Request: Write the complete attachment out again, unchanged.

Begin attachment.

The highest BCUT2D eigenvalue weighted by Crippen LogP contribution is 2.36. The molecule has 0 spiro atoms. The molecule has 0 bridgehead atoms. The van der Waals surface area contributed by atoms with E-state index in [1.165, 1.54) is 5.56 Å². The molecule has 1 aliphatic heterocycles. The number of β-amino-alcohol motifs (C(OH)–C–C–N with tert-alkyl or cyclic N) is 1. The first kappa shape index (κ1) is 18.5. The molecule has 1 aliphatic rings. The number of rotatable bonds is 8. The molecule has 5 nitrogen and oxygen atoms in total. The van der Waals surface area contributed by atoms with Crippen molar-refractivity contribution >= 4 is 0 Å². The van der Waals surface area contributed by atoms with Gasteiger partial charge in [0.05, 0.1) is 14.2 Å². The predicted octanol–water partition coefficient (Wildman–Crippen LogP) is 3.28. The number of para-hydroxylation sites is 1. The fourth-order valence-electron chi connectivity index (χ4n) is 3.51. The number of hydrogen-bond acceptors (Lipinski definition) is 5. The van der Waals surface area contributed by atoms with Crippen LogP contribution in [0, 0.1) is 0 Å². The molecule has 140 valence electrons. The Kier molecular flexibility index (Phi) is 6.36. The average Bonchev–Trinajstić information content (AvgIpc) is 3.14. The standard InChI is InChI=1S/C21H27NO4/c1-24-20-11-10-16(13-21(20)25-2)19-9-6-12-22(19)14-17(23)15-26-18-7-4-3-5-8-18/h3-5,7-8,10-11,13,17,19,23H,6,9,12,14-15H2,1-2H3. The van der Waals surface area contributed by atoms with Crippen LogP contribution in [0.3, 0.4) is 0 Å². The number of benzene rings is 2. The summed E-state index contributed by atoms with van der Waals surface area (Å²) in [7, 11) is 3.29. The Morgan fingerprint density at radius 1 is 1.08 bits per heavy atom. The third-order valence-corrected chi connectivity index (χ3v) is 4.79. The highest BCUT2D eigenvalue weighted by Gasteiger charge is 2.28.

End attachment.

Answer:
The highest BCUT2D eigenvalue weighted by Crippen LogP contribution is 2.36. The molecule has 0 spiro atoms. The molecule has 0 bridgehead atoms. The van der Waals surface area contributed by atoms with E-state index in [1.165, 1.54) is 5.56 Å². The molecule has 1 aliphatic heterocycles. The number of β-amino-alcohol motifs (C(OH)–C–C–N with tert-alkyl or cyclic N) is 1. The first kappa shape index (κ1) is 18.5. The molecule has 1 aliphatic rings. The number of rotatable bonds is 8. The molecule has 5 nitrogen and oxygen atoms in total. The van der Waals surface area contributed by atoms with Crippen molar-refractivity contribution >= 4 is 0 Å². The van der Waals surface area contributed by atoms with Gasteiger partial charge in [0.05, 0.1) is 14.2 Å². The predicted octanol–water partition coefficient (Wildman–Crippen LogP) is 3.28. The number of para-hydroxylation sites is 1. The fourth-order valence-electron chi connectivity index (χ4n) is 3.51. The number of hydrogen-bond acceptors (Lipinski definition) is 5. The van der Waals surface area contributed by atoms with Crippen LogP contribution in [0, 0.1) is 0 Å². The molecule has 140 valence electrons. The Kier molecular flexibility index (Phi) is 6.36. The average Bonchev–Trinajstić information content (AvgIpc) is 3.14. The standard InChI is InChI=1S/C21H27NO4/c1-24-20-11-10-16(13-21(20)25-2)19-9-6-12-22(19)14-17(23)15-26-18-7-4-3-5-8-18/h3-5,7-8,10-11,13,17,19,23H,6,9,12,14-15H2,1-2H3. The van der Waals surface area contributed by atoms with Crippen LogP contribution in [0.3, 0.4) is 0 Å². The number of benzene rings is 2. The summed E-state index contributed by atoms with van der Waals surface area (Å²) in [7, 11) is 3.29. The Morgan fingerprint density at radius 1 is 1.08 bits per heavy atom. The third-order valence-corrected chi connectivity index (χ3v) is 4.79. The highest BCUT2D eigenvalue weighted by Gasteiger charge is 2.28.